3. Jerry West, Elgin Baylor, Wilt Chamberlain – It isn’t often that a team can put three Hall of Famers on the court at the same time, but that’s precisely the luxury the Lakers had during the late 60’s and early 70’s when they suited up Jerry West, Elgin Baylor and Wilt Chamberlain. The high scoring trio went to the NBA Finals in three consecutive years before bowing out to the Boston Celtics and the New York Knicks. Despite their inability to win a title, Wilt, Big E and The Logo are all charter members of the league’s 50 Greatest Players in NBA History.
Best offensive season: 1969-1970. Opponents didn’t stand a chance against the Lake Show in 1970 when their three primary offensive weapons combined for an eye-popping 82.5 points per game. Granted, Wilt was injured for the bulk of the season, but when he was in the line-up Los Angeles was a formidable force.
2. Larry Bird, Kevin McHale and Robert Parrish – The original “Big Three” Bird, McHale and Parrish led the Celtics to five NBA finals in the 1980’s, winning the championship three times. Although Bird was the team’s unquestioned leader, Parrish was also a rock in the paint and McHale was a surprisingly adept rebounder and shot blocker who was named to the NBA All-Defensive First or Second Team six times during his illustrious career.
Best offensive season: 1986-1987. The C’s were firing on all cylinders in 1987 when their “Big Three” combined for an absurd 71.7 points per game. Unfortunately their supporting cast let them down in the postseason and Boston fell to the Lakers 4 games to 2 in the NBA Finals.
1. Kareem Abdul-Jabbar, Magic Johnson and James Worthy – Although often overshadowed by their East Coast rivals, Kareem, Magic and Worthy formed the backbone of a Lakers squad that won four championships during the 1980s. Their selflessness and clutch play kept them on top of the standings year after year and their fan-friendly, fast breaking attack revitalized a league that was teetering on the brink of irrelevance.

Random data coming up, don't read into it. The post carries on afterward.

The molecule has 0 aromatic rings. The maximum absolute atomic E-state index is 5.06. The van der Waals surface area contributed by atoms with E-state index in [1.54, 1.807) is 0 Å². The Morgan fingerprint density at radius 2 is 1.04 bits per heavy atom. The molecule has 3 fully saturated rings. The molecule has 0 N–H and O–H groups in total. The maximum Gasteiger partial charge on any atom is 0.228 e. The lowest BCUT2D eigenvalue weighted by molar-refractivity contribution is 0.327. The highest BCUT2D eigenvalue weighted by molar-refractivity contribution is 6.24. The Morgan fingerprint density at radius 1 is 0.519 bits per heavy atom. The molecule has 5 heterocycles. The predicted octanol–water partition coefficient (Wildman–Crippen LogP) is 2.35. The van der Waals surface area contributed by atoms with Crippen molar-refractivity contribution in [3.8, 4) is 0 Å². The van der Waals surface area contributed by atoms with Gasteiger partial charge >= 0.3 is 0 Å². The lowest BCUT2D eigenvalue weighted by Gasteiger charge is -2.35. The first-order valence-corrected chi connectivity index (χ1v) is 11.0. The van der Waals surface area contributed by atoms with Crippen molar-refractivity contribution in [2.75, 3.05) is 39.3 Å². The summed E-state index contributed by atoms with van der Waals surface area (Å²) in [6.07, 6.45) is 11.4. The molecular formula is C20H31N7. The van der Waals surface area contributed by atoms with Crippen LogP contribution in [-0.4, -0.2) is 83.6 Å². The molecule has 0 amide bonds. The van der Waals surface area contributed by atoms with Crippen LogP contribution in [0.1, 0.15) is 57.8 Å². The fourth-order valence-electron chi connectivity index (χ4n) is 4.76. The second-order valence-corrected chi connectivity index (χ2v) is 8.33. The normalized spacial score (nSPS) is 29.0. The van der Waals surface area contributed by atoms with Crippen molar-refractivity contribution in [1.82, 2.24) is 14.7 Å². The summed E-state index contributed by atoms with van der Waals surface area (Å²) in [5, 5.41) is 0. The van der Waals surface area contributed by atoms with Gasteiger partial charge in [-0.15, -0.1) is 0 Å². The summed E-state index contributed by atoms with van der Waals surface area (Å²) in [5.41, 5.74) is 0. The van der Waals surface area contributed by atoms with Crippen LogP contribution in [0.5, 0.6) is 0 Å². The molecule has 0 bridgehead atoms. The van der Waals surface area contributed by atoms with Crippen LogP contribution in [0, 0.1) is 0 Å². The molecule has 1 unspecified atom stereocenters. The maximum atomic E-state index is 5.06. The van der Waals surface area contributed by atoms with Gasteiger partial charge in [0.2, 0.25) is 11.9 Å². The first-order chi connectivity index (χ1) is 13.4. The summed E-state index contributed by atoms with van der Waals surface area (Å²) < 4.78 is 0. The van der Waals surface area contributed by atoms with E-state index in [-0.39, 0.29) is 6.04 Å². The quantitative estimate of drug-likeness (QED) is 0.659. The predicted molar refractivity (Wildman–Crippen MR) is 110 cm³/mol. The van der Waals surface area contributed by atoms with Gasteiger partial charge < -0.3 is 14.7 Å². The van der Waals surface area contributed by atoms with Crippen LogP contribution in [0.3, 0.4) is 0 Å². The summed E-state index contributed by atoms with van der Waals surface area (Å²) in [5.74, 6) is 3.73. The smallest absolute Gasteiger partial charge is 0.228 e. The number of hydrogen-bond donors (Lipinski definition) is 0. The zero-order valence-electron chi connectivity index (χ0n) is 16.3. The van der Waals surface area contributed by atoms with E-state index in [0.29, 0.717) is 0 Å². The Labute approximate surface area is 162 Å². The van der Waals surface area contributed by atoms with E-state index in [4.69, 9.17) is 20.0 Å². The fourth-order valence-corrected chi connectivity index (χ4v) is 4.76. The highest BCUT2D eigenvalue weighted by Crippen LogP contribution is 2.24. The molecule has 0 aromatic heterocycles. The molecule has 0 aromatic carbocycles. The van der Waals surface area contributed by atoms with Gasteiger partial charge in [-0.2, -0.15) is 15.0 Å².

Best offensive season: 1985-1986. Love ‘em or hate ‘em, there’s no denying that the Showtime Lakers knew how to put the ball in the basket. L.A.’s terrific trio were at their best statistically in 1986 when they combined for 62.2 points per game.
Honorable Mention: Tim Hardaway, Chris Mullin and Mitch Richmond – Although this trio never won a championship they did manage to keep things interesting by scorching their opponents on a nightly basis. Hardaway initiated the attack with his killer UTEP Two Step, while Mullin and Richmond kept defenses guessing with their nearly unstoppable inside-outside game.
Best offensive season: 1990-1991. Run TMC set the league on fire in 1991 when they combined for 72.5 points per game. Sadly for fans around the league, the trio was broken up the following year when Richmond was unwisely traded to the Sacramento Kings in exchange for Billy Owens.
Tuesday, June 7, 2011
Subj: Pure perfection
Who pitched the first perfect game in American League history?
That honor belongs to Denton “Cy” Young, who ensured his place in the history books on May 5, 1904 when he retired all 27 batters he faced in a 3-0 victory over the Philadelphia Athletics. Athletics manager Connie Mack was so blown away by Young’s dominant performance that he later called it the most impressive game ever pitched.
So how did Young do it? Pure concentration. The 6’2” hurler was so focused on the task at hand that he had no idea he had accomplished the feat until his teammates mobbed him on the mound following the final out.
Monday, June 6, 2011
Baseball’s Mid-Season Classic is fast approaching, and while the event aims to toast the very best talent in the Major Leagues, one or two undeserving players always squeak in due to the league’s ridiculous rule requiring every team have at least one representative. That statute may have made sense back in 1935 when there were only 16 teams, but now that the league has expanded to 30 squads it’s allowed dozens of hopelessly inefficient fielders and maddeningly inconsistent hurlers to sneak onto Baseball’s biggest stage. Grab your hat, adjust your cup and click HERE as I examine the top 10 least-deserving MLB All-Stars from the past 20 years.